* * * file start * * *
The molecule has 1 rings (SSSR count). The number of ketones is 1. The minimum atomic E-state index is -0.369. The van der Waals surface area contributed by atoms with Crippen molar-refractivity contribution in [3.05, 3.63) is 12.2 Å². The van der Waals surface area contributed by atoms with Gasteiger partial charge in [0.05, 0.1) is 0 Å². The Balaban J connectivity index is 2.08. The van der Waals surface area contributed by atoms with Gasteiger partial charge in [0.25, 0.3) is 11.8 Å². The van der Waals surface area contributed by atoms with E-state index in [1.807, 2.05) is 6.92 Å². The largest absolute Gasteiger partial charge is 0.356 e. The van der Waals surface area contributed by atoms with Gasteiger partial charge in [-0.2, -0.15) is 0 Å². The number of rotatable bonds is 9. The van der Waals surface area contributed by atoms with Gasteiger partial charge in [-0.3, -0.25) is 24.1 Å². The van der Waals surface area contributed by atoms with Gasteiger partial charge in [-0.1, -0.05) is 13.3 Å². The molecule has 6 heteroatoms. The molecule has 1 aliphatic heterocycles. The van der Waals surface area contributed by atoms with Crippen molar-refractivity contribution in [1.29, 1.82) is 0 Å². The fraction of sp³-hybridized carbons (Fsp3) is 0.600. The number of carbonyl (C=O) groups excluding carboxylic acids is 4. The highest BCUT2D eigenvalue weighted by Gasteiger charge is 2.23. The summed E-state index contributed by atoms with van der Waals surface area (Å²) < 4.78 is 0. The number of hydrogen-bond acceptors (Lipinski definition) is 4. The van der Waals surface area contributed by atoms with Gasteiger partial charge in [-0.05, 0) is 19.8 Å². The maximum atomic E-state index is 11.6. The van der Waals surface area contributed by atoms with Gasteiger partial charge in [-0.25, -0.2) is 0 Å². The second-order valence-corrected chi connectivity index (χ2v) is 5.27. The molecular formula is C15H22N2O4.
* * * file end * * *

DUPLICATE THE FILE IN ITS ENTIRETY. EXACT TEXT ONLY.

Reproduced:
The molecule has 1 rings (SSSR count). The number of ketones is 1. The minimum atomic E-state index is -0.369. The van der Waals surface area contributed by atoms with Crippen molar-refractivity contribution in [3.05, 3.63) is 12.2 Å². The van der Waals surface area contributed by atoms with Gasteiger partial charge in [0.05, 0.1) is 0 Å². The Balaban J connectivity index is 2.08. The van der Waals surface area contributed by atoms with Gasteiger partial charge in [0.25, 0.3) is 11.8 Å². The van der Waals surface area contributed by atoms with E-state index in [1.807, 2.05) is 6.92 Å². The largest absolute Gasteiger partial charge is 0.356 e. The van der Waals surface area contributed by atoms with Gasteiger partial charge in [-0.2, -0.15) is 0 Å². The number of rotatable bonds is 9. The van der Waals surface area contributed by atoms with Gasteiger partial charge in [-0.3, -0.25) is 24.1 Å². The van der Waals surface area contributed by atoms with Gasteiger partial charge in [-0.1, -0.05) is 13.3 Å². The molecule has 6 heteroatoms. The molecule has 1 aliphatic heterocycles. The van der Waals surface area contributed by atoms with Crippen molar-refractivity contribution in [1.29, 1.82) is 0 Å². The fraction of sp³-hybridized carbons (Fsp3) is 0.600. The number of carbonyl (C=O) groups excluding carboxylic acids is 4. The highest BCUT2D eigenvalue weighted by Gasteiger charge is 2.23. The summed E-state index contributed by atoms with van der Waals surface area (Å²) < 4.78 is 0. The number of hydrogen-bond acceptors (Lipinski definition) is 4. The van der Waals surface area contributed by atoms with Gasteiger partial charge in [-0.05, 0) is 19.8 Å². The maximum atomic E-state index is 11.6. The van der Waals surface area contributed by atoms with Gasteiger partial charge in [-0.25, -0.2) is 0 Å². The second-order valence-corrected chi connectivity index (χ2v) is 5.27. The molecular formula is C15H22N2O4.